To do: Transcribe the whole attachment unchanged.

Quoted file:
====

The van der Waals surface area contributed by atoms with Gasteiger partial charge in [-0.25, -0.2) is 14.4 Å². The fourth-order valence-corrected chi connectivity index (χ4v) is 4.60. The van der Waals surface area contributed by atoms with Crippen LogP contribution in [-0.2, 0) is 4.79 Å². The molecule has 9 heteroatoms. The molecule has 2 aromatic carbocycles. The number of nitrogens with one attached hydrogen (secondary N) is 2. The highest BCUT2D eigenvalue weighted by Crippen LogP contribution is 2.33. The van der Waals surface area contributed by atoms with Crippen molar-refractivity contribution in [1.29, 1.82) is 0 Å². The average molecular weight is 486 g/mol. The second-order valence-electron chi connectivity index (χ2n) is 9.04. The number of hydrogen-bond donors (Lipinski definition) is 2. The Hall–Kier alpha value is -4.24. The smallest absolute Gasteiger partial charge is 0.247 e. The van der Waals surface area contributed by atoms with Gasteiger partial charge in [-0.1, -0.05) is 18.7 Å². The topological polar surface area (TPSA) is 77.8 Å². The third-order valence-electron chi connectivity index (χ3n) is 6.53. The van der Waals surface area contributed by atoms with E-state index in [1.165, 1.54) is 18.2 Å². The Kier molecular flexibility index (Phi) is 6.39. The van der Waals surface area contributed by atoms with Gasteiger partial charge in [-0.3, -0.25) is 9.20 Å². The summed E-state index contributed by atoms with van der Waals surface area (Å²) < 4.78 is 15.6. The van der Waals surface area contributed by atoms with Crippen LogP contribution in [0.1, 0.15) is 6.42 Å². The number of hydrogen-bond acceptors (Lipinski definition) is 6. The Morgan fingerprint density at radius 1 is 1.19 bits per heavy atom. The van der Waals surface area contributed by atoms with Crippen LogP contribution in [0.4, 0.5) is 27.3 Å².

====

The van der Waals surface area contributed by atoms with Gasteiger partial charge in [-0.25, -0.2) is 14.4 Å². The fourth-order valence-corrected chi connectivity index (χ4v) is 4.60. The van der Waals surface area contributed by atoms with Crippen LogP contribution in [-0.2, 0) is 4.79 Å². The molecule has 9 heteroatoms. The molecule has 2 aromatic carbocycles. The number of nitrogens with one attached hydrogen (secondary N) is 2. The highest BCUT2D eigenvalue weighted by Crippen LogP contribution is 2.33. The van der Waals surface area contributed by atoms with Crippen molar-refractivity contribution in [1.29, 1.82) is 0 Å². The average molecular weight is 486 g/mol. The second-order valence-electron chi connectivity index (χ2n) is 9.04. The number of hydrogen-bond donors (Lipinski definition) is 2. The Hall–Kier alpha value is -4.24. The smallest absolute Gasteiger partial charge is 0.247 e. The van der Waals surface area contributed by atoms with Gasteiger partial charge in [-0.1, -0.05) is 18.7 Å². The topological polar surface area (TPSA) is 77.8 Å². The third-order valence-electron chi connectivity index (χ3n) is 6.53. The van der Waals surface area contributed by atoms with E-state index in [1.165, 1.54) is 18.2 Å². The Kier molecular flexibility index (Phi) is 6.39. The van der Waals surface area contributed by atoms with Gasteiger partial charge in [-0.3, -0.25) is 9.20 Å². The summed E-state index contributed by atoms with van der Waals surface area (Å²) < 4.78 is 15.6. The van der Waals surface area contributed by atoms with Crippen LogP contribution in [0.1, 0.15) is 6.42 Å². The number of hydrogen-bond acceptors (Lipinski definition) is 6. The Morgan fingerprint density at radius 1 is 1.19 bits per heavy atom. The van der Waals surface area contributed by atoms with Crippen LogP contribution in [0.4, 0.5) is 27.3 Å².